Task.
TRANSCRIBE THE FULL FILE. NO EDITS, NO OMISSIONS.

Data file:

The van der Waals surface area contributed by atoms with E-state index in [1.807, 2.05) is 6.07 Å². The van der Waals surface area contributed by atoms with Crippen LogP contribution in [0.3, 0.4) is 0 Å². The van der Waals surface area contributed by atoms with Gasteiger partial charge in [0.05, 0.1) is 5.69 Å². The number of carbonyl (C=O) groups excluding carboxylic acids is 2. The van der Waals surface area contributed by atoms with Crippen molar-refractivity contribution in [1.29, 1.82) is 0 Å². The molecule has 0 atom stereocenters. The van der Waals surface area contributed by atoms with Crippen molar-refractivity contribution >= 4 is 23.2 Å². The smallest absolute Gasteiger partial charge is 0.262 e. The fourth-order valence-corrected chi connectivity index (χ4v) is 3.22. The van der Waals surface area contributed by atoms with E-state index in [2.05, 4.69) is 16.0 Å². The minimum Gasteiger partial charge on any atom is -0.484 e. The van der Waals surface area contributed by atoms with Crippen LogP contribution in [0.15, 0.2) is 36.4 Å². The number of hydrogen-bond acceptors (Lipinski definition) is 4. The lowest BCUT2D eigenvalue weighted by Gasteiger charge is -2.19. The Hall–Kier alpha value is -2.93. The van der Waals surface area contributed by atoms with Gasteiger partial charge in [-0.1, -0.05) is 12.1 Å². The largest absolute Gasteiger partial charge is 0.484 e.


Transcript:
The van der Waals surface area contributed by atoms with E-state index in [1.807, 2.05) is 6.07 Å². The van der Waals surface area contributed by atoms with Crippen LogP contribution in [0.3, 0.4) is 0 Å². The van der Waals surface area contributed by atoms with Gasteiger partial charge in [0.05, 0.1) is 5.69 Å². The number of carbonyl (C=O) groups excluding carboxylic acids is 2. The van der Waals surface area contributed by atoms with Crippen molar-refractivity contribution in [1.29, 1.82) is 0 Å². The molecule has 0 atom stereocenters. The van der Waals surface area contributed by atoms with Crippen molar-refractivity contribution >= 4 is 23.2 Å². The smallest absolute Gasteiger partial charge is 0.262 e. The fourth-order valence-corrected chi connectivity index (χ4v) is 3.22. The van der Waals surface area contributed by atoms with E-state index in [2.05, 4.69) is 16.0 Å². The minimum Gasteiger partial charge on any atom is -0.484 e. The van der Waals surface area contributed by atoms with Crippen LogP contribution in [0.15, 0.2) is 36.4 Å². The number of hydrogen-bond acceptors (Lipinski definition) is 4. The lowest BCUT2D eigenvalue weighted by Gasteiger charge is -2.19. The Hall–Kier alpha value is -2.93. The van der Waals surface area contributed by atoms with Gasteiger partial charge in [-0.1, -0.05) is 12.1 Å². The largest absolute Gasteiger partial charge is 0.484 e.